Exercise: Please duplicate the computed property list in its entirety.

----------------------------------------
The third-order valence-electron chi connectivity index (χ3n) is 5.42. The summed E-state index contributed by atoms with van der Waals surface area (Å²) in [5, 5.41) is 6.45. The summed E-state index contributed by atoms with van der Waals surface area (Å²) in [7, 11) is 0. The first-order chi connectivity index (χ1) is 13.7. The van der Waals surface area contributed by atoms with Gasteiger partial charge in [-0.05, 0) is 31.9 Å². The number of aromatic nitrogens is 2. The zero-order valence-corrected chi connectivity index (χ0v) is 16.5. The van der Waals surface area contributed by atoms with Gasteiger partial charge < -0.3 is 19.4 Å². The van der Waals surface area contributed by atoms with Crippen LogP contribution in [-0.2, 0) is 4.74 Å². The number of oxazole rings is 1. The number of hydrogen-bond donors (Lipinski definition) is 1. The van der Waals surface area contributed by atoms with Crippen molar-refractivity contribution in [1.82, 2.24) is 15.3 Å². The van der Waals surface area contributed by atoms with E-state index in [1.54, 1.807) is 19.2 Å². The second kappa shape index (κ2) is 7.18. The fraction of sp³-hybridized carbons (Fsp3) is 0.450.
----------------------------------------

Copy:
The third-order valence-electron chi connectivity index (χ3n) is 5.42. The summed E-state index contributed by atoms with van der Waals surface area (Å²) in [5, 5.41) is 6.45. The summed E-state index contributed by atoms with van der Waals surface area (Å²) in [7, 11) is 0. The first-order chi connectivity index (χ1) is 13.7. The van der Waals surface area contributed by atoms with Gasteiger partial charge in [-0.05, 0) is 31.9 Å². The number of aromatic nitrogens is 2. The zero-order valence-corrected chi connectivity index (χ0v) is 16.5. The van der Waals surface area contributed by atoms with Gasteiger partial charge < -0.3 is 19.4 Å². The van der Waals surface area contributed by atoms with Crippen LogP contribution in [-0.2, 0) is 4.74 Å². The number of oxazole rings is 1. The number of hydrogen-bond donors (Lipinski definition) is 1. The van der Waals surface area contributed by atoms with Crippen molar-refractivity contribution in [1.82, 2.24) is 15.3 Å². The van der Waals surface area contributed by atoms with E-state index in [1.54, 1.807) is 19.2 Å². The second kappa shape index (κ2) is 7.18. The fraction of sp³-hybridized carbons (Fsp3) is 0.450.